Behind the Art: “Mind Numbing”
At its best, public art has the power to inspire human connection, inform, and create social change. One recent GJ Creates project hits all three notes. If you haven’t visited downtown lately, make a stop to see “Mind Numbing” by Andrew Watson, located at 702 Main Street. The vibrant piece focuses on Grand Junction’s sordid past, specifically the Teller Indian School, an American Indian school founded in 1886.
When building The Shift lot in Downtown Grand Junction, GJ Creates jumped at the opportunity to design a mural walk to compliment the placemaking project.
Thanks to grants from Colorado Creative Industries and the Grand Junction Commission on Arts and Culture, GJ Creates was able to commission and install ten 8ft x 4 ft panel murals on the site, all painted by Grand Junction based artists.
Adding “Mind Numbing” to the Shift was an easy decision. The Shift is a new community gathering spot, and hosting artwork that spurs conversation helps create a more engaging and authentic destination.
These schools operated in the late 1800s and early 1900s forced acculturation of Native American children. The Teller Indian School, located at 2800 Riverside Parkway, is just a short drive from the heart of Downtown Grand Junction. Thanks to Watson’s mural, and recent discoveries across North America, the forgotten history of these schools are now being brought into the light.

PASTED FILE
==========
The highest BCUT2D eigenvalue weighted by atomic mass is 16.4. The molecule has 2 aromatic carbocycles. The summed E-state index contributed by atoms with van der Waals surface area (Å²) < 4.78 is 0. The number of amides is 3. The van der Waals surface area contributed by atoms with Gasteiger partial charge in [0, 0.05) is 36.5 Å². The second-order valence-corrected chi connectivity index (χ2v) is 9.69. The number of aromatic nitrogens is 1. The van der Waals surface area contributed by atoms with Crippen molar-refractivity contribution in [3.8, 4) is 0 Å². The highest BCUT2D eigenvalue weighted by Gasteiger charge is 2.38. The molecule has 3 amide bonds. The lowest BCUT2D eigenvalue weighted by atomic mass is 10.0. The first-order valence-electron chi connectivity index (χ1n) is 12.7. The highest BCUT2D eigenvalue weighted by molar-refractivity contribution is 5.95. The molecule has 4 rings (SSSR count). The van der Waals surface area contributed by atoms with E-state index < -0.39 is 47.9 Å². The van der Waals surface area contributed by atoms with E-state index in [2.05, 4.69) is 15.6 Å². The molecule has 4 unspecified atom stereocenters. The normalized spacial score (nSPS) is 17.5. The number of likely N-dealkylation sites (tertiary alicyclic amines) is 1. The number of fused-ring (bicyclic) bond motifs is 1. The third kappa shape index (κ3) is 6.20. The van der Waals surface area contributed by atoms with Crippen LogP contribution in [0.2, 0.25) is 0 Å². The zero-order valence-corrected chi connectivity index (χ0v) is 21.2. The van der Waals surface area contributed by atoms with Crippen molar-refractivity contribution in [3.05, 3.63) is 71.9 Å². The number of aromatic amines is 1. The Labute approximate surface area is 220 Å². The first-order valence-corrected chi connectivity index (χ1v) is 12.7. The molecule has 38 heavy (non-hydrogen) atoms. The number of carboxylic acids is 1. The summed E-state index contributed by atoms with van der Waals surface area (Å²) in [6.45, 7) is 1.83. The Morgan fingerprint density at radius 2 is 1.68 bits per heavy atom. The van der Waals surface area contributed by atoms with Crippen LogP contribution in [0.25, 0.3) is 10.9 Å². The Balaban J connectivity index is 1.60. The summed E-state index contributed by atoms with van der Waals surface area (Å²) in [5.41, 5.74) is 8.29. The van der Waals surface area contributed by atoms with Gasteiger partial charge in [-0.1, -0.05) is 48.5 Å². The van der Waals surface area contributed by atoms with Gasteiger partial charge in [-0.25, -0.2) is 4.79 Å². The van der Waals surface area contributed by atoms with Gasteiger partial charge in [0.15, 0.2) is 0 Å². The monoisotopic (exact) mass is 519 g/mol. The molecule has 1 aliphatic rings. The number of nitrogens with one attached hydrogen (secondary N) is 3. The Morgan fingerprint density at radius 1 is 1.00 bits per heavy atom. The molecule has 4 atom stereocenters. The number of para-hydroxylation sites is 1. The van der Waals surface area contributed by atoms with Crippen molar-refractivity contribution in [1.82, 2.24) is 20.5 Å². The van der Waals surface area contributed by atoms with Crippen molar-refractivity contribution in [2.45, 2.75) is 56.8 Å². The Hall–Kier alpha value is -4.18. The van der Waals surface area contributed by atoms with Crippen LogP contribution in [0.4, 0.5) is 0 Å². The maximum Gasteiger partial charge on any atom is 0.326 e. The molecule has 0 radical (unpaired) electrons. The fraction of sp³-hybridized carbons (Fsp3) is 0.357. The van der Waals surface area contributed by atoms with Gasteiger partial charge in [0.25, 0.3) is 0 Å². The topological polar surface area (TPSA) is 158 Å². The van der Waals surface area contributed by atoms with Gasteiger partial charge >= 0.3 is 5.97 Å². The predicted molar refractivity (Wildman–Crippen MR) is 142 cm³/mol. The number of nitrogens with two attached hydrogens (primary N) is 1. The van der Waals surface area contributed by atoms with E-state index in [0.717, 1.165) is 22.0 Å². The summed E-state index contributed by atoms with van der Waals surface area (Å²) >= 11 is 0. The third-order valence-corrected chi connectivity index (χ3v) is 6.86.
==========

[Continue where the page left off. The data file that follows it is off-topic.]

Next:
Watson’s mural features two eye-catching elements. The first is a vibrant red and blue painted mural featuring the words “Mind Numbing” and nine symbols. Each symbol features an activity forced upon school children including baseball, sewing, farming, and music.
The second element is a wheatpaste of a blog post by Mesa County Libraries librarians detailing the history of the school. Visitors can walk directly up to the mural and read about the atrocities of the school, and learn more about local history.
“Mind Numbing” has special significance for Watson, a working Navajo artist who now lives in Grand Junction. Born from a caucasian mother and a Navajo father made Watson an outcast with his surrounding peers. At an early age he discovered art, skateboarding and alternative music. Growing up in Arizona also provided him with a unique landscape and culture that manifested into a visual language in his work. His work is a balancing act of Navajo icons intercrossed with contemporary pop.
Though closed in 1911, the Teller name can still be found in Grand Junction. Named after United States Senator Henry Teller of Colorado, Teller Avenue is just eight blocks from historic Main Street, and just three blocks away from Chipeta Avenue and Ouray Avenue. Both streets honor prominent Ute Indian Chief Ouray and his wife Chipeta, the tribe victimized most by the Teller Indian School.
Through Watson’s art, we are able to acknowledge and confront our past with the hopes of learning from, and never repeating it.
Picture of “Mind Numbing” on The Shift lot, located at 702 Main Street. The piece is one of 10 installed at this new placemaking project in Downtown Grand Junction.